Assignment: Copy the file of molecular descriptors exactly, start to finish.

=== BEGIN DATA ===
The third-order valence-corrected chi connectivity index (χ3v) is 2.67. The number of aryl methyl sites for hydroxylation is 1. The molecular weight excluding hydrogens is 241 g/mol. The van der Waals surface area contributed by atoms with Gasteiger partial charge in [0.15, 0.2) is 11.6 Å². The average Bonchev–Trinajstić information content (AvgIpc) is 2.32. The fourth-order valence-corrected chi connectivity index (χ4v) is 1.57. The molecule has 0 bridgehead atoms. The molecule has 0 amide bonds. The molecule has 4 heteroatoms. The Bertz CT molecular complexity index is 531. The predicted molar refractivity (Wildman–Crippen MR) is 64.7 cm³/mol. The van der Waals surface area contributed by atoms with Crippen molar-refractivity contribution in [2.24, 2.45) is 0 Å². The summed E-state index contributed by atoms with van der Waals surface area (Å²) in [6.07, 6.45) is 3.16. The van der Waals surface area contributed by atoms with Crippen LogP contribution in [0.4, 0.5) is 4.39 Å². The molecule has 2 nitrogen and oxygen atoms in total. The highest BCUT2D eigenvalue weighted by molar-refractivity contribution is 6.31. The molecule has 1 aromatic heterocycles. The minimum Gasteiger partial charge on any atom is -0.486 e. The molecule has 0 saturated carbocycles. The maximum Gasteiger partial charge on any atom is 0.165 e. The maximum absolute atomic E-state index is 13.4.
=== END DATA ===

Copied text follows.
The third-order valence-corrected chi connectivity index (χ3v) is 2.67. The number of aryl methyl sites for hydroxylation is 1. The molecular weight excluding hydrogens is 241 g/mol. The van der Waals surface area contributed by atoms with Gasteiger partial charge in [0.15, 0.2) is 11.6 Å². The average Bonchev–Trinajstić information content (AvgIpc) is 2.32. The fourth-order valence-corrected chi connectivity index (χ4v) is 1.57. The molecule has 0 bridgehead atoms. The molecule has 0 amide bonds. The molecule has 4 heteroatoms. The Bertz CT molecular complexity index is 531. The predicted molar refractivity (Wildman–Crippen MR) is 64.7 cm³/mol. The van der Waals surface area contributed by atoms with Crippen molar-refractivity contribution in [2.24, 2.45) is 0 Å². The summed E-state index contributed by atoms with van der Waals surface area (Å²) in [6.07, 6.45) is 3.16. The van der Waals surface area contributed by atoms with Crippen LogP contribution in [0.4, 0.5) is 4.39 Å². The molecule has 2 nitrogen and oxygen atoms in total. The highest BCUT2D eigenvalue weighted by molar-refractivity contribution is 6.31. The molecule has 1 aromatic heterocycles. The minimum Gasteiger partial charge on any atom is -0.486 e. The molecule has 0 saturated carbocycles. The maximum Gasteiger partial charge on any atom is 0.165 e. The maximum absolute atomic E-state index is 13.4.